Why you should always use a virtual destructor

Virtual destructors are a must when you can delete an object through a pointer to a base class. Let me explain.

Say that you have a simple base class:

and a class deriving from the BaseClass with the addition of a resource which is supposed to be managed using RAII:

now what happens when you use this class:

since the base class doesn’t have a virtual destructor and ‘obj’ is pointing to a BaseClass, not to a DerivedClass, then the destructor of BaseClass is going to be called, but not the destructor of DerivedClass!! This means that the managed resource in DerivedClass is not going to be deleted properly when the object is deleted and thus we have a memory leak!

If instead the BaseClass would have a virtual destructor, like this:

then the constructors would be called in both the base class and the derived class and all contents will be correctly released.

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Unique Pointer – std::unique_ptr

With C++11 came a new smart pointer class, std::unique_ptr.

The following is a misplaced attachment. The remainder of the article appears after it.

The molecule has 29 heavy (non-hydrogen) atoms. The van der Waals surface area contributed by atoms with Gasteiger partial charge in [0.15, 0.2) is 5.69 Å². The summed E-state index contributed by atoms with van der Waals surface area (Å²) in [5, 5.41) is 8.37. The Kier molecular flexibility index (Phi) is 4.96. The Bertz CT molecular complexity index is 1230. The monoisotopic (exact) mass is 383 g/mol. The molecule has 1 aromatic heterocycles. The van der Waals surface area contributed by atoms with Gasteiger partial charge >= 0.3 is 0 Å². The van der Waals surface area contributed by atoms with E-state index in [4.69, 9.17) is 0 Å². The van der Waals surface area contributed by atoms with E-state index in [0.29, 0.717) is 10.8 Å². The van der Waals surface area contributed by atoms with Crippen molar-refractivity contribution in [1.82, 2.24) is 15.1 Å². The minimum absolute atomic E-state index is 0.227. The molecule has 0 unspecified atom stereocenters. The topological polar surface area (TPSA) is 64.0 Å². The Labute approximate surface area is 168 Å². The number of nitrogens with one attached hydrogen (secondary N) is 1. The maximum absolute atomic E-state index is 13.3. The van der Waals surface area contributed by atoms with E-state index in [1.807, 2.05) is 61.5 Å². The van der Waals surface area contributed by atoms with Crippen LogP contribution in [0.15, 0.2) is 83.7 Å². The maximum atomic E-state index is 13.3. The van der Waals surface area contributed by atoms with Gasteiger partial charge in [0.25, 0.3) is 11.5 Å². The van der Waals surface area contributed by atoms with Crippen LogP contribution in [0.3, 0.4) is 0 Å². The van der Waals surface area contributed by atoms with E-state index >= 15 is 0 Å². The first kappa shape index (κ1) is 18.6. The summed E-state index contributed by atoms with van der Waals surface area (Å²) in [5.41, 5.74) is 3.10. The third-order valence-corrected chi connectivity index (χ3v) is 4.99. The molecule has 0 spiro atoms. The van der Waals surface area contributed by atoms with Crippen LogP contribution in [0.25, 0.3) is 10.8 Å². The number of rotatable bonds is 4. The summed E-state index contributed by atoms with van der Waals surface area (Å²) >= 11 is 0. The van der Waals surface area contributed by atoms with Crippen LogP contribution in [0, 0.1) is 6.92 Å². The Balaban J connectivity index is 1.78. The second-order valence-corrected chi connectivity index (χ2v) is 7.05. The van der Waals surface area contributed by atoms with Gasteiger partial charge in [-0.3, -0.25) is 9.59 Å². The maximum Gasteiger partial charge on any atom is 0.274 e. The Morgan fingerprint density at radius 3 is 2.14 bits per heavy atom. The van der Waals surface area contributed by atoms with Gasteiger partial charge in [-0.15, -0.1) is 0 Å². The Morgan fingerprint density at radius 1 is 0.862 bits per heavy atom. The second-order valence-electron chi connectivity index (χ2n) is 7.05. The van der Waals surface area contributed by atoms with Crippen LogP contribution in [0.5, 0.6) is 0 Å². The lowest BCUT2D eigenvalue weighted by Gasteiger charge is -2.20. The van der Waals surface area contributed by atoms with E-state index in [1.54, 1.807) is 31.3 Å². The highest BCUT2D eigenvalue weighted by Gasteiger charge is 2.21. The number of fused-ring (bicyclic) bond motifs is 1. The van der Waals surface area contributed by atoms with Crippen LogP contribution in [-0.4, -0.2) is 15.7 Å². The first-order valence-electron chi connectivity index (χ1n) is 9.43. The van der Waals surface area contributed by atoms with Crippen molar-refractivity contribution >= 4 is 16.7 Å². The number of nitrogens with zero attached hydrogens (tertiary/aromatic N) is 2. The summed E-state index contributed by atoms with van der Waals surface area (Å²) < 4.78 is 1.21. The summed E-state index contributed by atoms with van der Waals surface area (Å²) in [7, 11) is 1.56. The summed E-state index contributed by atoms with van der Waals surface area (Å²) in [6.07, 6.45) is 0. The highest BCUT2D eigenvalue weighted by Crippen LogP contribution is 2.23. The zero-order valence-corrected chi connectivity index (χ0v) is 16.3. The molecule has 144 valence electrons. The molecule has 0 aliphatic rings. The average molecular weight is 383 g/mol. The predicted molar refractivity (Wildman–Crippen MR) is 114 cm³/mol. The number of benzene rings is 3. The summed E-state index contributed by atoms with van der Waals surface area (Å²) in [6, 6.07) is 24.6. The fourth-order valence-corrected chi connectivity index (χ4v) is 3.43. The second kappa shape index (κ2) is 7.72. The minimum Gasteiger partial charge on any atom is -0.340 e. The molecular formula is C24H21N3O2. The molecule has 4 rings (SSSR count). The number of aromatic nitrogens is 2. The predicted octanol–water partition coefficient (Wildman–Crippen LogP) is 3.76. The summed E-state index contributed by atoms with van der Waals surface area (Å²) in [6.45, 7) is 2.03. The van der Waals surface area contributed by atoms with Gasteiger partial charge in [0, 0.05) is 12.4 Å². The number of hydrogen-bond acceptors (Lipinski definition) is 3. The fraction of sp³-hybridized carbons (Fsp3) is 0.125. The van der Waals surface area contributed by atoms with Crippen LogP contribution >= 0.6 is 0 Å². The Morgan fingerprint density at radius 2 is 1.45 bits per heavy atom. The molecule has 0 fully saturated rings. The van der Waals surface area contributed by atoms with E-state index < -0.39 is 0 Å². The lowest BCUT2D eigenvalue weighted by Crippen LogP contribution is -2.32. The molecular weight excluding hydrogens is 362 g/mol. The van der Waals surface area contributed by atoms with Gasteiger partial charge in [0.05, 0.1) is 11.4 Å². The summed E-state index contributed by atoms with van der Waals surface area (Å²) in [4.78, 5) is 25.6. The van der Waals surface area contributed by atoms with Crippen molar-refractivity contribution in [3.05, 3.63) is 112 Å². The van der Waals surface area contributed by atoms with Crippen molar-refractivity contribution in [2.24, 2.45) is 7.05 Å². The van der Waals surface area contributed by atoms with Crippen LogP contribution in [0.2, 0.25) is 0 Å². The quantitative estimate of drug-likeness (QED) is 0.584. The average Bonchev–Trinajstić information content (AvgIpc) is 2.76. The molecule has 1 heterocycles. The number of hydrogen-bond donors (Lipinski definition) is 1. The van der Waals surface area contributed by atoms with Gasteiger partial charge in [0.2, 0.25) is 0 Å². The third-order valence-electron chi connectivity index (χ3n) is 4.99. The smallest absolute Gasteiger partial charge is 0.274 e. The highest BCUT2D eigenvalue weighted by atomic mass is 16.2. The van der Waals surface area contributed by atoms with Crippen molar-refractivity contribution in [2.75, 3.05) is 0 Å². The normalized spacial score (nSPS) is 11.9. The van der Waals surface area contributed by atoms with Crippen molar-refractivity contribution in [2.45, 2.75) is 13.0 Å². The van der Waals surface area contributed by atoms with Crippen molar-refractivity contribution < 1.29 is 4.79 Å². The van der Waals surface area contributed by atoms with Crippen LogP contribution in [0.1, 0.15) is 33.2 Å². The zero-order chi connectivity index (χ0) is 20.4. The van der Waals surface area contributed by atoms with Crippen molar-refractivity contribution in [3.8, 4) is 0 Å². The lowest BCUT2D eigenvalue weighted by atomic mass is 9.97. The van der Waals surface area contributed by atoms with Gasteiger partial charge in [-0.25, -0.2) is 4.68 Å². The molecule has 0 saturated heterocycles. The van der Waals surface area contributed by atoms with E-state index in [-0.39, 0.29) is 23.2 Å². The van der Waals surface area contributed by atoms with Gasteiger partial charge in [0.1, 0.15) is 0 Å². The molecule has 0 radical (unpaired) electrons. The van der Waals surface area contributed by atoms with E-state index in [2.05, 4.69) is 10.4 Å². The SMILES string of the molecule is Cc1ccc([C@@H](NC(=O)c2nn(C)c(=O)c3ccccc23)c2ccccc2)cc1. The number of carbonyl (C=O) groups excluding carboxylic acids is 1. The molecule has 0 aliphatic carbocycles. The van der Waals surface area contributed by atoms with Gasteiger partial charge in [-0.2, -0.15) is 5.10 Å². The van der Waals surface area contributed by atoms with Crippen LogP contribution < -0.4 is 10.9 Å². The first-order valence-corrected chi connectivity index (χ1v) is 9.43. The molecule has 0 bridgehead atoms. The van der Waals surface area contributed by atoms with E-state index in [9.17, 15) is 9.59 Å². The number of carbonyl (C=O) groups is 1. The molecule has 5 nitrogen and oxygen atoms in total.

This is a great class to use when you need to allocate an object which must have a life time longer than the current local scope. In old C++, this would be done by creating the object on the free store using new. It would then be up to you as a programmer to decide when the object is no longer necessary and then call delete on the pointer. The new unique pointer frees you from remembering when to call delete. The key feature of the unique pointer is that is just that, unique. There can be one and only one pointer to the managed object and no copies can ever be made. If you need a pointer which can be shared between many classes then you should instead go for shared_ptr.

The unique pointer is stored on the local scope and when it goes out of scope then the contents of the pointer will be deleted.

Non copyable

The key feature with the unique pointer is that it is unique, this means that no copies of the unique_ptr can ever be made. This has as a side effect that an object which owns a unique_ptr as a member variable can itself not be copied. If you think about it, then this is actually the same behavior as in old C++ when you instead would create a pointer using new and store the pointer as a member variable in a class. That pointer caused problems when you tried to make copies of the owning object, because who should own (and then also delete) the pointer after the copy was made? The original object or the copy? In practice this made the object not copyable unless you explicitly wrote an copy constructor and copy assignment operator. The difference is that in the old way would the program still compile and run. Modern C++ stops you from doing this, it tries to stop you from shooting yourself in the foot!